Category Economics

In praise of Britain’s tax system

A thought occurred to me listening to the discussion of value added tax on Vox’s the Weeds podcast this week: how lucky I am that I have to spend so little time thinking about paying tax. I’m not poor or financially insecure enough to have to scrutinise each pay slip and watch the money into […]

Why do people need to ban chlorinated chicken?

Here’s a question, amid the slightly odd political row about whether Britain should allow the import of ‘chlorine-washed chicken from the US: if people hate chlorinated chicken, why do they need to ban it? Why can’t they just not buy it themselves? According to the Adam Smith Institute (ASI), permitting the American practice of washing […]

Save the price tag!

Among the innumerable ways in which life has got better for those of us living in rich countries over the past 200 years, one of the most easily overlooked is the price tag. In the early 19th Century, almost every purchase involved a process of haggling – very few goods or services had set prices. […]

Does Varieties of Capitalism Theory condemn Britain to inequality?

Jeremy Cliffe made some interesting points on twitter over the weekend about the relevance of Varieties of Capitalism (VoC) theory to Britain today. Cliffe’s own BBC documentary provides a good introduction to the theory, but here is the general idea.  VoC suggests that successful modern economies can take one of two forms: they can be […]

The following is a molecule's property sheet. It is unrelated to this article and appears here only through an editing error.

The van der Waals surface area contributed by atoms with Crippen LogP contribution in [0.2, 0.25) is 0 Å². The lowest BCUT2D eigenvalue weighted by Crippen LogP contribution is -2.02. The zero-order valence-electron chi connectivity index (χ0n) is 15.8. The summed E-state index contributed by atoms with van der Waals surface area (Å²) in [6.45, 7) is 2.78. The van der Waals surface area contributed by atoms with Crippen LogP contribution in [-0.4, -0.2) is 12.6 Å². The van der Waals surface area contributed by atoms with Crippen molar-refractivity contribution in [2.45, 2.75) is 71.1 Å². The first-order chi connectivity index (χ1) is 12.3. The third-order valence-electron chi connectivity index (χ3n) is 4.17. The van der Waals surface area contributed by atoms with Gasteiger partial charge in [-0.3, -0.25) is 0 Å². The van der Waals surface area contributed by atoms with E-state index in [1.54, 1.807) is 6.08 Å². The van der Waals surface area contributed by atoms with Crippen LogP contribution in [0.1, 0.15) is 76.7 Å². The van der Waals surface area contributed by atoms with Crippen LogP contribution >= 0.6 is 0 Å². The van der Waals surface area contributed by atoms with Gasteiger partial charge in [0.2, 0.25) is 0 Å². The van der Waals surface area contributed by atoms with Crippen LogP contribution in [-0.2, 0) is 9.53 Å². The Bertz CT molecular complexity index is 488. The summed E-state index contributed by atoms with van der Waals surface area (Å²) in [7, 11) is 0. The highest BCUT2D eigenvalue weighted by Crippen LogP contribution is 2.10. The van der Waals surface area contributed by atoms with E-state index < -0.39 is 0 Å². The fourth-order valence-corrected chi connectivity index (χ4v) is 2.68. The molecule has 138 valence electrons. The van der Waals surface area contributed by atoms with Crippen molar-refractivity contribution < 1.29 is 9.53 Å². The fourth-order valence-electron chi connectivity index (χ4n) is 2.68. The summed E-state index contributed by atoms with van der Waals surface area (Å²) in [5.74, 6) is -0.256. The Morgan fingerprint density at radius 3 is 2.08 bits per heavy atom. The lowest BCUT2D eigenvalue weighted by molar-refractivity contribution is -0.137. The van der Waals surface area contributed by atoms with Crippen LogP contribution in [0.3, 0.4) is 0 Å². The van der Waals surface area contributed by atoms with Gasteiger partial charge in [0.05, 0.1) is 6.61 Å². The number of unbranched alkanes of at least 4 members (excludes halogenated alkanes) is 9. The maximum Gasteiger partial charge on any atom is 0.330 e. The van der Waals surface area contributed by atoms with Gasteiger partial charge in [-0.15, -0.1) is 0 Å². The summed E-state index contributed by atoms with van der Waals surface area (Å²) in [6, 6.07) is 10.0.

A non-Economist’s guide to the Brexit numbers

On June 23rd, the UK votes on whether it should remain part of the European Union. Several economists have analysed the impact of such a move. However, there still seems to be some confusion about the economics of Brexit: economists aren’t always the clearest communicators, and in any case it’s hard to know how we […]

Can neoliberalism make us embrace risk?

One of the most powerful observations of Esther Duflo and Abhijit Banerjee’s Poor Economics is that most people in the developing world don’t want to be entrepreneurs, even many of those who are self-employed. Instead, most people, if they can find it, want the security and stability of a well-paid salaried job, ideally working for […]

the ‘fit to work’ test: Another argument for the basic income?

Regardless of how many people it has or hasn’t killed, the UK government’s ‘fit to work’ test is clearly pretty nasty. Work Capability Assessments (WCA), as they are formally known, assess eligibility for Employment and Support Allowance (ESA), the main state benefit for those out of work through disability. The tactlessness with which these tests […]